Tag Archives: The American Culture

The End of Democracy?

Democracy can lose its soul when it “exaggerates” its principles, when it forgets the legitimate place of hierarchy, authority, and truth within their own spheres. As Dominique Schnapper argues in a brilliant new study inspired by Montesquieu’s insight (The Democratic Spirit of Law), in an “extreme democracy” equality risks becoming indiscriminate egalitarianism, the defense of novelty risks giving rise to the “temptation of the unlimited,” and healthy skepticism risks decaying into “absolute relativism.” As another contemporary French thinker, Pierre Manent, has put it, “To love democracy well it is necessary to love it moderately.”

This is what we should mean if we say we want to get back to a better America, rejecting hubris and restoring healthy boundaries in our civilization. People in the old days were not sinless, but they did understand the morality that builds and maintains a nation a little better than perhaps we do today. How do we get back there? It is partly by politics, but politics only as an outgrowth of godly community, by healthy church life, and by following the Good Shepherd wherever he goes.

‘The American Culture’

One of our oldest friends in the blogging world is S. T. Karnick’s The American Culture blog. I’ve been a participant there, though I’ve had to cut it back severely in the last couple years, due to my educational schedule. You may have noticed that the operation moved to the Liberty 21 Institute for a while. That association has ended.

If, like me, you’ve had a little trouble finding TAC again, it’s back at its old digs here.

This has been a public service announcement.

Praise from Caesar

I had the pleasure of getting my review of Andrew Klavan’s novel Crazy Dangerous (not here, but in its The American Culture incarnation) linked today by Klavan himself. In the course of the linkage he refers to me as “my colleague.”

That’s kind of the apotheosis of the concept of generosity, right there.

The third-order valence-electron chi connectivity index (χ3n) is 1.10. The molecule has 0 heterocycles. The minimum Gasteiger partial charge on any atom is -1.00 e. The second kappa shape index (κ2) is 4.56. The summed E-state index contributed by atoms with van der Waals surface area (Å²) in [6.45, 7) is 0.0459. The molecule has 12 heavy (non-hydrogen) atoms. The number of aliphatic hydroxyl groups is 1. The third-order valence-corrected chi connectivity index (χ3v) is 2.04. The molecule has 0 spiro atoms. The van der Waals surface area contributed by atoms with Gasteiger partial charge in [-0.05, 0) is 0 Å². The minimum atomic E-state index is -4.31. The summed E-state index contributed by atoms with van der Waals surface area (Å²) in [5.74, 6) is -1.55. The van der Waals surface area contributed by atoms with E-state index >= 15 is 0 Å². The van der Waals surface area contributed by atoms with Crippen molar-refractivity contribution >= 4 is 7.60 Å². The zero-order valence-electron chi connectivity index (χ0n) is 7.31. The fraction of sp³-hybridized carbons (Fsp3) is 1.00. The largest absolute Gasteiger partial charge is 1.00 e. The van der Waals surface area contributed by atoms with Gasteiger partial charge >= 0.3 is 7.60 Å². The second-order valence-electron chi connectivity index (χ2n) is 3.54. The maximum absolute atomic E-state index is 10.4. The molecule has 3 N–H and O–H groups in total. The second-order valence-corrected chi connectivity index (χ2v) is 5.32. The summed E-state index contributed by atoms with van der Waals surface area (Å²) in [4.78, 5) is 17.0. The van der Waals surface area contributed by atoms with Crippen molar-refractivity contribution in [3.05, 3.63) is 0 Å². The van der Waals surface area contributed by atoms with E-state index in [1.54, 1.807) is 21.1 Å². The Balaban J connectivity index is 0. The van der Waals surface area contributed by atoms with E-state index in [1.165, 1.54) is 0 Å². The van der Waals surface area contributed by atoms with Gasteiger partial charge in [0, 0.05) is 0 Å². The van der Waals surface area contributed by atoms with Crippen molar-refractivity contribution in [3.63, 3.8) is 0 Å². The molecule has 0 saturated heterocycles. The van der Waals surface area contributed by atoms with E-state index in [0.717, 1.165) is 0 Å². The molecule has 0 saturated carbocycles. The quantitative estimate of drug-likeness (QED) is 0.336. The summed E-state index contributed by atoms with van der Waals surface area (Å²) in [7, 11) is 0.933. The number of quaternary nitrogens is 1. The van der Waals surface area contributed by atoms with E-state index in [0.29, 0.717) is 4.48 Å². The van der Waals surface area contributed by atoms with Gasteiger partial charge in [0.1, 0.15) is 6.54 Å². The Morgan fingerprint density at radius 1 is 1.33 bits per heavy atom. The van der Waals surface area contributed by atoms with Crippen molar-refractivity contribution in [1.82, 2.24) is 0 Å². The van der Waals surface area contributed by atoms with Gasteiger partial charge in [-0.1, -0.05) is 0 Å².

I’m Klavan’s colleague in more or less the same way I was Sir Anthony Hopkins’s colleague when I was doing community theater down in Florida. Or in the same way I was Christopher Nolan’s colleague when I cobbled together my West Oversea trailer. Or in the same way that guy in the subway station who plays with his instrument case open for spare change is Yo Yo Ma’s colleague.

But the fantasy is appreciated.

Yesterday was Svenskarnasdag (Swedish Day) at Minnehaha Park in Minneapolis. As usual, the Viking Age Club & Society was there for the entertainment, enlightenment, and moral uplift of the community. I fought a few fights, and never did better than a mutual kill. I’ve come to accept the fact that that’s more or less my calling.

Talked to a fellow who asked me about the Vikings in Scotland, and I was able to unload a lot of the stuff I learned in The Viking Highlands.

The subject didn’t stray as far as the Battle of Kringen, in 1612, whose 400th anniversary is today. Information here. (Thanks to Tim Eischen for bringing this to my attention.)

In brief, King Gustav Adolf II of Sweden wanted to attack Denmark by way of Norway. He hired a group of Scottish mercenaries under the command of George Sinclair (ironically, the Sinclairs are one of those Highland clans with Norse roots. But I doubt if that bothered them much) to march across Norway. An irregular force of Norwegian farmers ambushed them in a narrow mountain pass at Kringen, killed most of them by causing an avalanche, and slaughtered most of the rest. A few survived, and numerous Norwegians in Romsdal take pride in being their descendents.

We Norwegians have relatively few military victories to celebrate in our history, so this event looms large in our cultural tradition.